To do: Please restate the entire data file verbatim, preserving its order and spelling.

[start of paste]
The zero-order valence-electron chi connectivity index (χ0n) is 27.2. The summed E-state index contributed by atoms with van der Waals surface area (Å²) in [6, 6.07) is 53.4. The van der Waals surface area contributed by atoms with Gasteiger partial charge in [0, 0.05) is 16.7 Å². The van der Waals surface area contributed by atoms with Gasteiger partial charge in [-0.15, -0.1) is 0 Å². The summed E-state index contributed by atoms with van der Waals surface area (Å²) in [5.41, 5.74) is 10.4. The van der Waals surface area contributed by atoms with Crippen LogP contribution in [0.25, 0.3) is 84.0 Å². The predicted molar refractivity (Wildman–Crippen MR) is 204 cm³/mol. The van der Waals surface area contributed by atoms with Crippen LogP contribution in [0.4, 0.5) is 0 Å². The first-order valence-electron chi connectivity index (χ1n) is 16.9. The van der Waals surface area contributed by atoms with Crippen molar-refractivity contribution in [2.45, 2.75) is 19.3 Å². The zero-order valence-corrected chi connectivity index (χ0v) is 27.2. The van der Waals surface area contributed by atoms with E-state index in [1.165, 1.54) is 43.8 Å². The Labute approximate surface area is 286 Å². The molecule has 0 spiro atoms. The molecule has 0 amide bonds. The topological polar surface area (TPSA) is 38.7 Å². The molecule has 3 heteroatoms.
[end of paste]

The zero-order valence-electron chi connectivity index (χ0n) is 27.2. The summed E-state index contributed by atoms with van der Waals surface area (Å²) in [6, 6.07) is 53.4. The van der Waals surface area contributed by atoms with Gasteiger partial charge in [0, 0.05) is 16.7 Å². The van der Waals surface area contributed by atoms with Gasteiger partial charge in [-0.15, -0.1) is 0 Å². The summed E-state index contributed by atoms with van der Waals surface area (Å²) in [5.41, 5.74) is 10.4. The van der Waals surface area contributed by atoms with Crippen LogP contribution in [0.25, 0.3) is 84.0 Å². The predicted molar refractivity (Wildman–Crippen MR) is 204 cm³/mol. The van der Waals surface area contributed by atoms with Crippen LogP contribution in [0.4, 0.5) is 0 Å². The first-order valence-electron chi connectivity index (χ1n) is 16.9. The van der Waals surface area contributed by atoms with Crippen molar-refractivity contribution in [2.45, 2.75) is 19.3 Å². The zero-order valence-corrected chi connectivity index (χ0v) is 27.2. The van der Waals surface area contributed by atoms with E-state index in [1.165, 1.54) is 43.8 Å². The Labute approximate surface area is 286 Å². The molecule has 0 spiro atoms. The molecule has 0 amide bonds. The topological polar surface area (TPSA) is 38.7 Å². The molecule has 3 heteroatoms.